Kennedy found

burial at sea

Family members on Navy ship as bodies brought up

3 still strapped in seats

Large portions of plane wreckage also are lifted

July 22, 1999|By Todd Richissin | Todd Richissin,SUN NATIONAL STAFF

OTIS AIR NATIONAL GUARD BASE, Mass. -- Five days after the plane he was piloting crashed into the waters near the summer home he loved, the body of John F. Kennedy Jr. was raised from the ocean floor yesterday as his relatives looked sadly on.

This morning, Kennedy is expected to be buried at sea from the deck of the USS Briscoe, a Navy destroyer, in a Roman Catholic service.

As the search ended yesterday, Kennedy's body and those of his wife, Carolyn Bessette Kennedy, and her sister, Lauren Bessette, were lifted onto the USS Grasp, a Navy salvage vessel, authorities said.

Searchers also recovered an 8- to 10-foot section of the plane's fuselage, providing hope that investigators might be able to determine why the plane went down late Friday as it approached Martha's Vineyard.

"I know there are many people, including my family, who consider this a national tragedy," said Jim Hall, chairman of the National Transportation Safety Board. "We all must remember, though, this is an intense personal tragedy for the families. Our hearts go out to them."

A private Mass for Kennedy and his wife will be offered in New York tomorrow, while the Bessettes are planning a service for Lauren in Greenwich, Conn., on Saturday night.

The New York Times reported that Carolyn Bessette and Lauren Bessette would also be buried at sea.

Hall said the "attention of the nation" should now be "in the contemplation of the three young lives lost in this tragedy" and, because of that, the NTSB would not be releasing any more information about the crash until after the memorial services.

His agency will take six to nine months to issue a report on the probable cause of the accident.

Sen. Edward M. Kennedy, John Jr.'s uncle, was aboard the Grasp off Martha's Vineyard when the bodies were pulled from the water. Also on aboard were his cousins, Rep. Patrick J. Kennedy of Rhode Island and Ted Kennedy Jr.

"They made a request to come out prior to the time the victims were removed," said Coast Guard Rear Adm. Richard Larrabee, who added, "I think today we were able bring closure to two families, and I think that's important."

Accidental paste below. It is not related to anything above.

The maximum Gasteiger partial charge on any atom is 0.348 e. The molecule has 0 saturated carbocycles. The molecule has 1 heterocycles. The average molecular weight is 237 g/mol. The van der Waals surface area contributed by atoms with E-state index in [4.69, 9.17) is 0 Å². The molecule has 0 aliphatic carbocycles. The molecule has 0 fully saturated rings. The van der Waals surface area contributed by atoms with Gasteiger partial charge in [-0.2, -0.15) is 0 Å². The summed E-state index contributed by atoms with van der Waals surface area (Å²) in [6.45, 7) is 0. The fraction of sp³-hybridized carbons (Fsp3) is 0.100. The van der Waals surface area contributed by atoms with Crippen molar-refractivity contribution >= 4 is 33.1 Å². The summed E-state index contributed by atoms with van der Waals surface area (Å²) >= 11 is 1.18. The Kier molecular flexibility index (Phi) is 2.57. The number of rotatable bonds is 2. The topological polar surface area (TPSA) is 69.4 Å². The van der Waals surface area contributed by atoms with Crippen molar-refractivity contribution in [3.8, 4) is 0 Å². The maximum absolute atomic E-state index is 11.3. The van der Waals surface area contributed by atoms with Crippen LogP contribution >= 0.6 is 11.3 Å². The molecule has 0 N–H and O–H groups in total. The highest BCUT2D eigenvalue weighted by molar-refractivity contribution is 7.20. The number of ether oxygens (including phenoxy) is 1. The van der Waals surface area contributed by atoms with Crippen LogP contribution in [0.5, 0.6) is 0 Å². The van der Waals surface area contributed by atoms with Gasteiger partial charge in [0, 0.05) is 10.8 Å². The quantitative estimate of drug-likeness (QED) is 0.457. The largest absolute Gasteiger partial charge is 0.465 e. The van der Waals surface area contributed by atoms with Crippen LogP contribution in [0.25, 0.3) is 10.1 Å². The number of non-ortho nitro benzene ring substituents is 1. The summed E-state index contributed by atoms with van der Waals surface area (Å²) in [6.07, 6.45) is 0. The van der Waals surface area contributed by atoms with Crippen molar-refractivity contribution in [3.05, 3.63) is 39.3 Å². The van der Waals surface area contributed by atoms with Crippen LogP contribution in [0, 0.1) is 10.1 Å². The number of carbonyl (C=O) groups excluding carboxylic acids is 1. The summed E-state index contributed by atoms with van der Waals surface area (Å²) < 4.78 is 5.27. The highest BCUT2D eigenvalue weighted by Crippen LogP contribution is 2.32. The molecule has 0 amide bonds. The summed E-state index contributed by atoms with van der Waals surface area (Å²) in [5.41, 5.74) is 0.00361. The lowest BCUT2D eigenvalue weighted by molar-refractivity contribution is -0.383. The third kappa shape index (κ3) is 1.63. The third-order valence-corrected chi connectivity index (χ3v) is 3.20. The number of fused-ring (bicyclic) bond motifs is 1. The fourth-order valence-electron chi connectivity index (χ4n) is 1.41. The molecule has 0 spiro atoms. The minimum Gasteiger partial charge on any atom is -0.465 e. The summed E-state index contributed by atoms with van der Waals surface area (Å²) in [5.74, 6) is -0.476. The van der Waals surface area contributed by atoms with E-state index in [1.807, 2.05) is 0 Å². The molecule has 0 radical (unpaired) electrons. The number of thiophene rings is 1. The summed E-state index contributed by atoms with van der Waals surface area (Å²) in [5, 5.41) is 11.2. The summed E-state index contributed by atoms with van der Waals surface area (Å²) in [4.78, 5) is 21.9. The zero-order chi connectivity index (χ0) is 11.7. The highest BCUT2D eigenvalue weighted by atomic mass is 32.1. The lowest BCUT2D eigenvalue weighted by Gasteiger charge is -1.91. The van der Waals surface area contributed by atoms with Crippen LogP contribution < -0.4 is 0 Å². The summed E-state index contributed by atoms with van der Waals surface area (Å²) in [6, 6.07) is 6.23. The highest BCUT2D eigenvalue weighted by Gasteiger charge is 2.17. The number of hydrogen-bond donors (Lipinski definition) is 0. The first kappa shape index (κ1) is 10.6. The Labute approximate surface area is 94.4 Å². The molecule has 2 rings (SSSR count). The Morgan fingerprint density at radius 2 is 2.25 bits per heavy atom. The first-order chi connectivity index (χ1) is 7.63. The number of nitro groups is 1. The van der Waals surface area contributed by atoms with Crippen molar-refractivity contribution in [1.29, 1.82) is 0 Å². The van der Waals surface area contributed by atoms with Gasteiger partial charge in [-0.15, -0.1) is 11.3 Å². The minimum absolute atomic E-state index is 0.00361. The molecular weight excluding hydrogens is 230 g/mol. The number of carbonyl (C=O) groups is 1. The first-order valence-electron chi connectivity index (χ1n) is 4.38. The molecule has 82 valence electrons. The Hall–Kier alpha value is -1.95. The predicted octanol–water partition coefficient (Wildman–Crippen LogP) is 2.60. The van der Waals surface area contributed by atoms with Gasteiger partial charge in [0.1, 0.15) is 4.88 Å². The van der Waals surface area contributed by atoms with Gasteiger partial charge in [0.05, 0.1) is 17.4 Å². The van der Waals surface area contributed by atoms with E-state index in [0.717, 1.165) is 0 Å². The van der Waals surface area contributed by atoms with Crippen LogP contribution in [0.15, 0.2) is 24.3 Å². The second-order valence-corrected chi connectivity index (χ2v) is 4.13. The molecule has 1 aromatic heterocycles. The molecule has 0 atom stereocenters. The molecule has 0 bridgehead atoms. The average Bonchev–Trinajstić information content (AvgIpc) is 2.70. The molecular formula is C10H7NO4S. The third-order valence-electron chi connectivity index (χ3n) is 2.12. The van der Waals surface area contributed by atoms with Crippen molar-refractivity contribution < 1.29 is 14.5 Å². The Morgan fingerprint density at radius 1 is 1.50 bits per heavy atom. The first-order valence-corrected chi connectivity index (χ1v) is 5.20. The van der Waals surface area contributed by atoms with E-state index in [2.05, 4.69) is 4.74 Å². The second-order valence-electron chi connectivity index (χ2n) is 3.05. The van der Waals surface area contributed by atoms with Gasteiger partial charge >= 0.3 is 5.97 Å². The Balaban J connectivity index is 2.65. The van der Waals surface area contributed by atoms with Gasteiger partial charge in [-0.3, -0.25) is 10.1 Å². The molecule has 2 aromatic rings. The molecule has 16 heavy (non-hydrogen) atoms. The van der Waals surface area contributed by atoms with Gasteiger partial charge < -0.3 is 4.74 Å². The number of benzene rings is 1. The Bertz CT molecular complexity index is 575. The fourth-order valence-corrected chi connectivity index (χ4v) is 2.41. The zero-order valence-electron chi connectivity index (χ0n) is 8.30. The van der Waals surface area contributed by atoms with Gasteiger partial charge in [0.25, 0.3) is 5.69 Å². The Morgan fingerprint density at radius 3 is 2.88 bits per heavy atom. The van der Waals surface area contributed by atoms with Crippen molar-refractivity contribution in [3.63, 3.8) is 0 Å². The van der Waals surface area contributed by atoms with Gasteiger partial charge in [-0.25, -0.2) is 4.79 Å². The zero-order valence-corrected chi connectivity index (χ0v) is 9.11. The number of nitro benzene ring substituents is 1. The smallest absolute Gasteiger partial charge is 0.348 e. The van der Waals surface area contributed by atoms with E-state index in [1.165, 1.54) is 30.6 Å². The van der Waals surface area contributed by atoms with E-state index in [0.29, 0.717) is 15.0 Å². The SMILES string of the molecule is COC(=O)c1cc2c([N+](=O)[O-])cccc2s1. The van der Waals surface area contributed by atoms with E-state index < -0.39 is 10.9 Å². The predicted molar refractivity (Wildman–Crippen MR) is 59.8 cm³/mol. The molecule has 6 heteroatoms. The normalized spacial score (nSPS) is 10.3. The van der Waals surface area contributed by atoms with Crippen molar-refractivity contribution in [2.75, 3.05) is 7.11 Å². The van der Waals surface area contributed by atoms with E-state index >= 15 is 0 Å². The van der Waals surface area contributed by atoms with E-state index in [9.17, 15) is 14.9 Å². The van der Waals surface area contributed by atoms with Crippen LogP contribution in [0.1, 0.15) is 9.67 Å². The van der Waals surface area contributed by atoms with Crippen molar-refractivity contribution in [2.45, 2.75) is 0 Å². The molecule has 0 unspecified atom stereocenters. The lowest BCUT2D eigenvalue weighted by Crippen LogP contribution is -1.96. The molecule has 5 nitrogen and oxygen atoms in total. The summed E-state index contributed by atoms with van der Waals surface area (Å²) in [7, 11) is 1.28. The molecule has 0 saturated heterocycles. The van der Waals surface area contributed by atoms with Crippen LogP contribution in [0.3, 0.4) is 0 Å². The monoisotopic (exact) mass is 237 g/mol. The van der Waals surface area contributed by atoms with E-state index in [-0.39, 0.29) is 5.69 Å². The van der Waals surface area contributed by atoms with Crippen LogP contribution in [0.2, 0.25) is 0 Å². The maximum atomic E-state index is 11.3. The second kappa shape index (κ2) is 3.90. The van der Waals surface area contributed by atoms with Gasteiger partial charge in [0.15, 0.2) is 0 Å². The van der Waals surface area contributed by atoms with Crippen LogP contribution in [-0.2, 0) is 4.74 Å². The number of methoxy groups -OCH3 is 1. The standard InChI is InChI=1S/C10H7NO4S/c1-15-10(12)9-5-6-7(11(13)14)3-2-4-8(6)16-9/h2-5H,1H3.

The bodies were raised to the surface, placed on a Coast Guard cutter and carried to Woods Hole, where the Massachusetts state medical examiner was to perform autopsies and return the remains to the families.

They bodies "were brought up in a way that I think respected the situation we were in, and I don't think I need to go into more of that," Larrabee said.

Using sonar from the ship Rude, the National Oceanic and Atmospheric Administration located the fuselage about 11: 40 p.m. Tuesday in 116 feet of water, about 7 1/2 miles southwest of Martha's Vineyard, Larrabee said.

Two divers found the bodies about 10: 30 a.m. yesterday.

Officials said Kennedy's body was still in the fuselage of the six-seat plane, but it was unclear where his wife and sister-in-law's bodies were found.

Larrabee said the fuselage had to be raised to recover one of the bodies. All three were still strapped into their seats, he said.

Divers encountered twisted metal, stray wiring and other debris from the plane, he said, but the bulk of the fuselage had been raised to the USS Grasp.

"The major piece was intact, obviously very damaged," he said. "There are pieces of the wings that have not been recovered."

Kennedy took off from a Fairfield, N.J., airport at 8: 38 p.m. Friday. He intended to drop off Lauren Bessette at the home on Martha's Vineyard that he and his sister, Caroline, inherited from their mother, Jacqueline Kennedy Onassis.

Then he planned to continue to Hyannis Port with his wife for the wedding of his cousin, Rory, the youngest child of the late Sen. Robert F. Kennedy.

But for unknown reasons, Kennedy was within a couple of minutes of Martha's Vineyard Airport when he turned away from the island and began a rapid descent.

Using radar from several points along his route, authorities determined that his single-engine Saratoga II HP might have been plummeting more than 5,000 feet per minute when it slammed into the water. A normal descent is about 500 feet per minute.

Aviation experts say Kennedy most likely became disoriented because he could not locate a horizon or lights on Martha's Vineyard. The skies were ink black Friday night, with almost no moon, and a heavy haze made visibility tough even for experienced pilots.

Kennedy had been flying for less than a year; he was not certified to fly using only his instruments.

"That they recovered what they did in such a short amount of time is remarkable," said retired Coast Guard Rear Adm. John Linnon, who oversaw the recovery of debris from TWA Flight 800.

The loss of John, the most celebrated Kennedy of his generation, follows a half-century of tragedies for the nation's best known political family.

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